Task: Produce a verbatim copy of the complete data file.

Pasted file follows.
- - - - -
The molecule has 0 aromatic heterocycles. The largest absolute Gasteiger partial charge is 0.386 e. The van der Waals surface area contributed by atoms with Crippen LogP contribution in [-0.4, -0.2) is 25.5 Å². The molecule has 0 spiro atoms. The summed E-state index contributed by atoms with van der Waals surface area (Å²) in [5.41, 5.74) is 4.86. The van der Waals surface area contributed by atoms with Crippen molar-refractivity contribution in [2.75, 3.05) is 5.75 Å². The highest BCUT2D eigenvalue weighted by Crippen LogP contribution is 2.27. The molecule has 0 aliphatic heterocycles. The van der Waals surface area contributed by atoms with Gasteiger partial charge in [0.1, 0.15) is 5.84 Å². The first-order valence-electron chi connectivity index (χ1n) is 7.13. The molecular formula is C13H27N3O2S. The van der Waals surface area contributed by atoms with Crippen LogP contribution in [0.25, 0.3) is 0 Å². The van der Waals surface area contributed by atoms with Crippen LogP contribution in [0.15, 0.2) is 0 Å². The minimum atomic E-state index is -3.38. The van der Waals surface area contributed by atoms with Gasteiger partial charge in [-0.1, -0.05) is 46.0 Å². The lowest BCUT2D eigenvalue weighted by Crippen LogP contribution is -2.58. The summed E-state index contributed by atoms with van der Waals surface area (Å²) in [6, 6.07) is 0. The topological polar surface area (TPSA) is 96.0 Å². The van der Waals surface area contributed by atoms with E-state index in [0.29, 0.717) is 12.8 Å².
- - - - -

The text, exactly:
The molecule has 0 aromatic heterocycles. The largest absolute Gasteiger partial charge is 0.386 e. The van der Waals surface area contributed by atoms with Crippen LogP contribution in [-0.4, -0.2) is 25.5 Å². The molecule has 0 spiro atoms. The summed E-state index contributed by atoms with van der Waals surface area (Å²) in [5.41, 5.74) is 4.86. The van der Waals surface area contributed by atoms with Crippen molar-refractivity contribution in [2.75, 3.05) is 5.75 Å². The highest BCUT2D eigenvalue weighted by Crippen LogP contribution is 2.27. The molecule has 0 aliphatic heterocycles. The van der Waals surface area contributed by atoms with Gasteiger partial charge in [0.1, 0.15) is 5.84 Å². The first-order valence-electron chi connectivity index (χ1n) is 7.13. The molecular formula is C13H27N3O2S. The van der Waals surface area contributed by atoms with Crippen LogP contribution in [0.25, 0.3) is 0 Å². The van der Waals surface area contributed by atoms with Crippen LogP contribution in [0.15, 0.2) is 0 Å². The minimum atomic E-state index is -3.38. The van der Waals surface area contributed by atoms with Gasteiger partial charge in [-0.1, -0.05) is 46.0 Å². The lowest BCUT2D eigenvalue weighted by Crippen LogP contribution is -2.58. The summed E-state index contributed by atoms with van der Waals surface area (Å²) in [6, 6.07) is 0. The topological polar surface area (TPSA) is 96.0 Å². The van der Waals surface area contributed by atoms with E-state index in [0.29, 0.717) is 12.8 Å².